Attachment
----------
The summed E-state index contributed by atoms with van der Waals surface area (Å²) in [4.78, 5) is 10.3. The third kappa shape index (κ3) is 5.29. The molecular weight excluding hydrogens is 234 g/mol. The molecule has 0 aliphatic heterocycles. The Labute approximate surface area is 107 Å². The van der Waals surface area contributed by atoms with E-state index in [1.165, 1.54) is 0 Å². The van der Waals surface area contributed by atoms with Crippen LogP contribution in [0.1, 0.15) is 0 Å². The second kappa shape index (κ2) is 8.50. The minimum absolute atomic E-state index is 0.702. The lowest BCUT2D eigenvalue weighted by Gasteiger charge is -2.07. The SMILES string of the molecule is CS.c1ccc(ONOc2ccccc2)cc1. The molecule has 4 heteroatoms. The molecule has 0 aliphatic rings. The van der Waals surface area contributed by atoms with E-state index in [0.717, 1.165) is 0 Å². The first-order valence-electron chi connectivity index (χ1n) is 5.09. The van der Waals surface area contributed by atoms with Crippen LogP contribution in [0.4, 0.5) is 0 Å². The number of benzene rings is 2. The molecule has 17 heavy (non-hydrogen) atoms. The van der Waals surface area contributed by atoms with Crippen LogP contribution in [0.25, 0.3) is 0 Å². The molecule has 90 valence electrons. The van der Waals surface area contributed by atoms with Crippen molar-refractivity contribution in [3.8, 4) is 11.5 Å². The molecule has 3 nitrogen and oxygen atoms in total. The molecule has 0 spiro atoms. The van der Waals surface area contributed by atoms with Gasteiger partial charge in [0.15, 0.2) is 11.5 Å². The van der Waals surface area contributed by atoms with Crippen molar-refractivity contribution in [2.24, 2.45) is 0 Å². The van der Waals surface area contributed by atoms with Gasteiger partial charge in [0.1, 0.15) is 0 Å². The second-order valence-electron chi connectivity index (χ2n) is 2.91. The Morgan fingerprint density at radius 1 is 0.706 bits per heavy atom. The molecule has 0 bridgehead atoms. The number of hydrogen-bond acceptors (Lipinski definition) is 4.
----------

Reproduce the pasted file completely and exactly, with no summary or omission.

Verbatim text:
The summed E-state index contributed by atoms with van der Waals surface area (Å²) in [4.78, 5) is 10.3. The third kappa shape index (κ3) is 5.29. The molecular weight excluding hydrogens is 234 g/mol. The molecule has 0 aliphatic heterocycles. The Labute approximate surface area is 107 Å². The van der Waals surface area contributed by atoms with E-state index in [1.165, 1.54) is 0 Å². The van der Waals surface area contributed by atoms with Crippen LogP contribution in [0.1, 0.15) is 0 Å². The second kappa shape index (κ2) is 8.50. The minimum absolute atomic E-state index is 0.702. The lowest BCUT2D eigenvalue weighted by Gasteiger charge is -2.07. The SMILES string of the molecule is CS.c1ccc(ONOc2ccccc2)cc1. The molecule has 4 heteroatoms. The molecule has 0 aliphatic rings. The van der Waals surface area contributed by atoms with E-state index in [0.717, 1.165) is 0 Å². The first-order valence-electron chi connectivity index (χ1n) is 5.09. The van der Waals surface area contributed by atoms with Crippen LogP contribution in [0.4, 0.5) is 0 Å². The number of benzene rings is 2. The molecule has 17 heavy (non-hydrogen) atoms. The van der Waals surface area contributed by atoms with Crippen LogP contribution in [0.25, 0.3) is 0 Å². The molecule has 90 valence electrons. The van der Waals surface area contributed by atoms with Crippen molar-refractivity contribution in [3.8, 4) is 11.5 Å². The molecule has 3 nitrogen and oxygen atoms in total. The molecule has 0 spiro atoms. The van der Waals surface area contributed by atoms with Gasteiger partial charge in [0.15, 0.2) is 11.5 Å². The van der Waals surface area contributed by atoms with Crippen molar-refractivity contribution in [2.24, 2.45) is 0 Å². The van der Waals surface area contributed by atoms with Gasteiger partial charge in [0.1, 0.15) is 0 Å². The second-order valence-electron chi connectivity index (χ2n) is 2.91. The Morgan fingerprint density at radius 1 is 0.706 bits per heavy atom. The molecule has 0 bridgehead atoms. The number of hydrogen-bond acceptors (Lipinski definition) is 4.